The third-generation, fully automatic MSK Tensiontech F stretch hood applicator packages items of different sizes with stretch film. The understretch binds the product and the underpacking together into a stable load unit.
Appliance packages have to be multitaskers. As
the International Safe Transit Association (ISTA) says, packaging has
to be survivable, sustainable, and successful.
is a given. The most obvious purpose of a package is to keep its
contents intact and unblemished on the journey from the factory floor
to the consumer’s home. Considering what a long journey that is for
some products, it’s no small accomplishment.
is also understood. After all, the appliance industry has been putting
a heavy emphasis on the sustainability of its packaging for decades. In
the early 1990s, APPLIANCE magazine was reporting how producers like
Mr. Coffee (now part of Jarden Consumer Solutions) considered
recyclability one of its most important packaging concerns. That’s
because packaging was one of the starting points of consumer awareness
in green issues. A 1991 survey by the Association of Home Appliance
Manufacturers (AHAM) and the Good Housekeeping Institute showed that
about two-thirds of consumers would consider switching to a different
small appliance brand if their favorite choice wasn’t packaged in
recycled or recyclable materials. Today, consumers are more
knowledgeable about environmental issues and, more than ever, they’re
choosing green products. That includes green packaging.
packaging has to present the appliance in its best light. That might
mean actually showcasing the product on a retail store shelf.
a lot for producers to weigh as they look for new packaging systems
that save them costs, or look to take costs out of their current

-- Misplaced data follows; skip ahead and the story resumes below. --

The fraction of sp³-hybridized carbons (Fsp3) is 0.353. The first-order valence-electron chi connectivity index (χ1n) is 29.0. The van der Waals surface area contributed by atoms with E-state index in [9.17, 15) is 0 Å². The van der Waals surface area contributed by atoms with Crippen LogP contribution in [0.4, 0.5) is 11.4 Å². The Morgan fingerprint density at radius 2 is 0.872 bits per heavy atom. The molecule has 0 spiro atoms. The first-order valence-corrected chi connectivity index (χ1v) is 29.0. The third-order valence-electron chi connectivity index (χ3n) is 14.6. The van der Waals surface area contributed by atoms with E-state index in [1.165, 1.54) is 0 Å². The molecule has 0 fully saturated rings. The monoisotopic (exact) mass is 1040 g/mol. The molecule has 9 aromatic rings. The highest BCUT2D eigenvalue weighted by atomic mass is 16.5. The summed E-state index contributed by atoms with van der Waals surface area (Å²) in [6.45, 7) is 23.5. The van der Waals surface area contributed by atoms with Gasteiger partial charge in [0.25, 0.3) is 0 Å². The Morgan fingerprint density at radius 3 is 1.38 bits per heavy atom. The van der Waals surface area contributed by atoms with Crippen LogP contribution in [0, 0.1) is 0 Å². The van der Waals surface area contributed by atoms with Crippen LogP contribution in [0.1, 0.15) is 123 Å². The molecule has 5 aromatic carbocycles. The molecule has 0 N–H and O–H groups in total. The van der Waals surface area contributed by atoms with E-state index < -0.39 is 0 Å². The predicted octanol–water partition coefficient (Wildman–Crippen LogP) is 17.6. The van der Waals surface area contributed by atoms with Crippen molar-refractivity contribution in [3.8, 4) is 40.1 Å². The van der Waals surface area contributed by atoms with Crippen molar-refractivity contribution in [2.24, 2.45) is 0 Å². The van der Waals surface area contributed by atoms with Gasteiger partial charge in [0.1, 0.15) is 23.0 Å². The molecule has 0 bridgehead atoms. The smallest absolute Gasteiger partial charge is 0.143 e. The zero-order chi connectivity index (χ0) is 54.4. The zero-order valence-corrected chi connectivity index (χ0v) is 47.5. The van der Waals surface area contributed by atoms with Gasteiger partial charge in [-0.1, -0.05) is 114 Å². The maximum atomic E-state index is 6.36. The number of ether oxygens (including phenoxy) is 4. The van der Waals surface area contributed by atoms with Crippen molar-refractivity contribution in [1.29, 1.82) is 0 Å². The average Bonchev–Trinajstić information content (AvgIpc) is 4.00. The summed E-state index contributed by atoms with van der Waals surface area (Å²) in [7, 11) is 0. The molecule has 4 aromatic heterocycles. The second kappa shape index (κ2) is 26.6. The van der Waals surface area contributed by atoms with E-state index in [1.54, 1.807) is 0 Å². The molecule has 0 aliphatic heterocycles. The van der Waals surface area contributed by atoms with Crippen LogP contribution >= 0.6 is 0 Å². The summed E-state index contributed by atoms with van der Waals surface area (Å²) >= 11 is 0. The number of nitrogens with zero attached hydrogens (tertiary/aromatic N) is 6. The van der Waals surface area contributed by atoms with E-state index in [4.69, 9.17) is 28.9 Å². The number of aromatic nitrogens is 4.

“Cost saving now is an
even more relevant subject for manufacturers than ever,” says Uwe
Jonkmanns, division manager and a member of the management of the MSK
Covertech Group (Kleve, Germany; www.mskcovertech.com). “On the one
hand, they aim at possible savings for packaging material and
maximization of automation levels; on the other hand, they make a point
of lower energy consumption. However, the demands for efficiency and
achievement of the packaging systems stay the same.”
OEMs would also like to get more productivity out of their packaging
equipment investment. “They expect their capital investment to amortize
in a very short period of time,” Jonkmanns tells APPLIANCE.
the appliance industry there is a broad spectrum of packaging
technologies, but Jonkmanns sees cardboard boxes increasingly being
replaced by film packaging. “Household appliances require a high degree
of transport safety, stackability, and display effect, all of this as
cost-effective as possible for all kinds of measurements,” he explains.
“This is the reason the choice of appropriate packaging is crucial for
economization of transport-, storage- and material cost, as well as for
the presentation result at the point of sale.” Jonkmanns points out
that BSH, Electrolux, Whirlpool, Candy, Smeg, Vestel, and other
appliance OEMs have turned to MSK’s ClearView packaging system.
In addition to saving operator costs through automatic operation, this rotary turntable stretch wrapper from Phoenix Innotech (St. Laurent, QC, Canada; www.phoenixwrappers.com) is designed to save on material costs. While some other stretch wrappers may wrap the same amount of stretch film on the top and bottom, the PCTA 2300 allows the OEM to apply only the stretch film required at the top separately from the bottom. The materials cost savings can be as much as 15%. Time savings come from the separate up and down carriage speeds, which eliminate the time used and stretch film wasted when applied with a common speed control.
The EPS Challenge
polystyrene (EPS), although one of the most effective materials for